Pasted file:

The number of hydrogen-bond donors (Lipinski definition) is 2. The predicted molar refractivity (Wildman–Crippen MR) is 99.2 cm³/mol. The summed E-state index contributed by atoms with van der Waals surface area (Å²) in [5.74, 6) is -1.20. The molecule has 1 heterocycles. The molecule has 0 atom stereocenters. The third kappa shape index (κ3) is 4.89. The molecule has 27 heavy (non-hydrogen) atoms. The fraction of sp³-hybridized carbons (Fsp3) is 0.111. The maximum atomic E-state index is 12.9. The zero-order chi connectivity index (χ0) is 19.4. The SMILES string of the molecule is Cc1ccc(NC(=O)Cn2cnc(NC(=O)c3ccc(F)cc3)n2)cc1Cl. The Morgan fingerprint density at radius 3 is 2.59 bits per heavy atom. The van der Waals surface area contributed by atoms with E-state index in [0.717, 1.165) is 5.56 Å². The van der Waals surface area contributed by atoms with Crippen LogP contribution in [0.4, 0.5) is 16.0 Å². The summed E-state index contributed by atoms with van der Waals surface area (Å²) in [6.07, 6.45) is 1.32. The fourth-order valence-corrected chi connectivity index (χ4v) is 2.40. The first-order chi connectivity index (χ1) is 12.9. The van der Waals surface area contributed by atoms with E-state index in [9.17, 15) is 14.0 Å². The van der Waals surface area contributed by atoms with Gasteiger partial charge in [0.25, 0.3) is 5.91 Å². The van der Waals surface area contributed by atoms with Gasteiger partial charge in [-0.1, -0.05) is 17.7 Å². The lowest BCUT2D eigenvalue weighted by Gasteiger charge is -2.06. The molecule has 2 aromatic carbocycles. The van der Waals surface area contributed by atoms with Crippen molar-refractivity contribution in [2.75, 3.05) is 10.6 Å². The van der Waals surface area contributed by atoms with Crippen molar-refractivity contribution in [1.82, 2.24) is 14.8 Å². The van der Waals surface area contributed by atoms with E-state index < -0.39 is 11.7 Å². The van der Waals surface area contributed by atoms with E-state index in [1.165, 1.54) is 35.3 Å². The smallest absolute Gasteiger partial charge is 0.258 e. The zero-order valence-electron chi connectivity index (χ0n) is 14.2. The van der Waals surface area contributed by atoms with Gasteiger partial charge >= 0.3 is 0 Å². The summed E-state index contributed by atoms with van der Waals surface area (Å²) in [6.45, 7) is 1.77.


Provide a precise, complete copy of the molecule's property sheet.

The number of hydrogen-bond donors (Lipinski definition) is 2. The predicted molar refractivity (Wildman–Crippen MR) is 99.2 cm³/mol. The summed E-state index contributed by atoms with van der Waals surface area (Å²) in [5.74, 6) is -1.20. The molecule has 1 heterocycles. The molecule has 0 atom stereocenters. The third kappa shape index (κ3) is 4.89. The molecule has 27 heavy (non-hydrogen) atoms. The fraction of sp³-hybridized carbons (Fsp3) is 0.111. The maximum atomic E-state index is 12.9. The zero-order chi connectivity index (χ0) is 19.4. The SMILES string of the molecule is Cc1ccc(NC(=O)Cn2cnc(NC(=O)c3ccc(F)cc3)n2)cc1Cl. The Morgan fingerprint density at radius 3 is 2.59 bits per heavy atom. The van der Waals surface area contributed by atoms with E-state index in [0.717, 1.165) is 5.56 Å². The van der Waals surface area contributed by atoms with Crippen LogP contribution in [0.4, 0.5) is 16.0 Å². The summed E-state index contributed by atoms with van der Waals surface area (Å²) in [6.07, 6.45) is 1.32. The fourth-order valence-corrected chi connectivity index (χ4v) is 2.40. The first-order chi connectivity index (χ1) is 12.9. The van der Waals surface area contributed by atoms with E-state index in [9.17, 15) is 14.0 Å². The van der Waals surface area contributed by atoms with Gasteiger partial charge in [0.25, 0.3) is 5.91 Å². The van der Waals surface area contributed by atoms with Gasteiger partial charge in [-0.1, -0.05) is 17.7 Å². The lowest BCUT2D eigenvalue weighted by Gasteiger charge is -2.06. The molecule has 2 aromatic carbocycles. The van der Waals surface area contributed by atoms with Crippen molar-refractivity contribution in [2.75, 3.05) is 10.6 Å². The van der Waals surface area contributed by atoms with Crippen molar-refractivity contribution in [1.82, 2.24) is 14.8 Å². The van der Waals surface area contributed by atoms with E-state index < -0.39 is 11.7 Å². The van der Waals surface area contributed by atoms with E-state index in [1.165, 1.54) is 35.3 Å². The smallest absolute Gasteiger partial charge is 0.258 e. The zero-order valence-electron chi connectivity index (χ0n) is 14.2. The van der Waals surface area contributed by atoms with Gasteiger partial charge >= 0.3 is 0 Å². The summed E-state index contributed by atoms with van der Waals surface area (Å²) in [6.45, 7) is 1.77.